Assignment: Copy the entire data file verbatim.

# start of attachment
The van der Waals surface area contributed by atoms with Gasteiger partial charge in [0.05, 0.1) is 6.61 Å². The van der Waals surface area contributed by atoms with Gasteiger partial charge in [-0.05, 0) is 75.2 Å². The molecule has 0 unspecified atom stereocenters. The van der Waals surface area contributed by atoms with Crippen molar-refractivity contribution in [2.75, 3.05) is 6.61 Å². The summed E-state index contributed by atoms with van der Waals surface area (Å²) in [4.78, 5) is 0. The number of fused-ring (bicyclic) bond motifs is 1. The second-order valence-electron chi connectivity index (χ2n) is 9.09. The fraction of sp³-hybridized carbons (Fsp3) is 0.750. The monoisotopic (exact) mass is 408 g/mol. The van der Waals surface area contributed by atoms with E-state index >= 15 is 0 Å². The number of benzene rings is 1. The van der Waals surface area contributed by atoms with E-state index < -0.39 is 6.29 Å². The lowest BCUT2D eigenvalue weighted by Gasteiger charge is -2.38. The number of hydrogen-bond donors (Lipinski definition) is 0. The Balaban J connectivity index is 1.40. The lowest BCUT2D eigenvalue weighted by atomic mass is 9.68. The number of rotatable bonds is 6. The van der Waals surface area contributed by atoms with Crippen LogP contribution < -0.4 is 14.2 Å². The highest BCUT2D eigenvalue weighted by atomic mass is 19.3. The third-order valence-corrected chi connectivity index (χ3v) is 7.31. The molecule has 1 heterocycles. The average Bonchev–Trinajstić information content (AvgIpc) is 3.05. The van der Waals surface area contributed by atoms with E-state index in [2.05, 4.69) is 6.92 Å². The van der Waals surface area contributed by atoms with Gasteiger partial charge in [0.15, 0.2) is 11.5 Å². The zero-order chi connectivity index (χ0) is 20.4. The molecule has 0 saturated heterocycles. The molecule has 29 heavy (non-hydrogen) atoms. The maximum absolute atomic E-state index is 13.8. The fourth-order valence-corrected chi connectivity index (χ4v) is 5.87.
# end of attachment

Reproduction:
The van der Waals surface area contributed by atoms with Gasteiger partial charge in [0.05, 0.1) is 6.61 Å². The van der Waals surface area contributed by atoms with Gasteiger partial charge in [-0.05, 0) is 75.2 Å². The molecule has 0 unspecified atom stereocenters. The van der Waals surface area contributed by atoms with Crippen molar-refractivity contribution in [2.75, 3.05) is 6.61 Å². The summed E-state index contributed by atoms with van der Waals surface area (Å²) in [4.78, 5) is 0. The number of fused-ring (bicyclic) bond motifs is 1. The second-order valence-electron chi connectivity index (χ2n) is 9.09. The fraction of sp³-hybridized carbons (Fsp3) is 0.750. The monoisotopic (exact) mass is 408 g/mol. The van der Waals surface area contributed by atoms with E-state index >= 15 is 0 Å². The number of benzene rings is 1. The van der Waals surface area contributed by atoms with E-state index < -0.39 is 6.29 Å². The lowest BCUT2D eigenvalue weighted by Gasteiger charge is -2.38. The number of hydrogen-bond donors (Lipinski definition) is 0. The Balaban J connectivity index is 1.40. The lowest BCUT2D eigenvalue weighted by atomic mass is 9.68. The number of rotatable bonds is 6. The van der Waals surface area contributed by atoms with Crippen LogP contribution < -0.4 is 14.2 Å². The highest BCUT2D eigenvalue weighted by atomic mass is 19.3. The third-order valence-corrected chi connectivity index (χ3v) is 7.31. The molecule has 1 heterocycles. The average Bonchev–Trinajstić information content (AvgIpc) is 3.05. The van der Waals surface area contributed by atoms with E-state index in [2.05, 4.69) is 6.92 Å². The van der Waals surface area contributed by atoms with Gasteiger partial charge in [0.15, 0.2) is 11.5 Å². The zero-order chi connectivity index (χ0) is 20.4. The molecule has 0 saturated heterocycles. The molecule has 29 heavy (non-hydrogen) atoms. The maximum absolute atomic E-state index is 13.8. The fourth-order valence-corrected chi connectivity index (χ4v) is 5.87.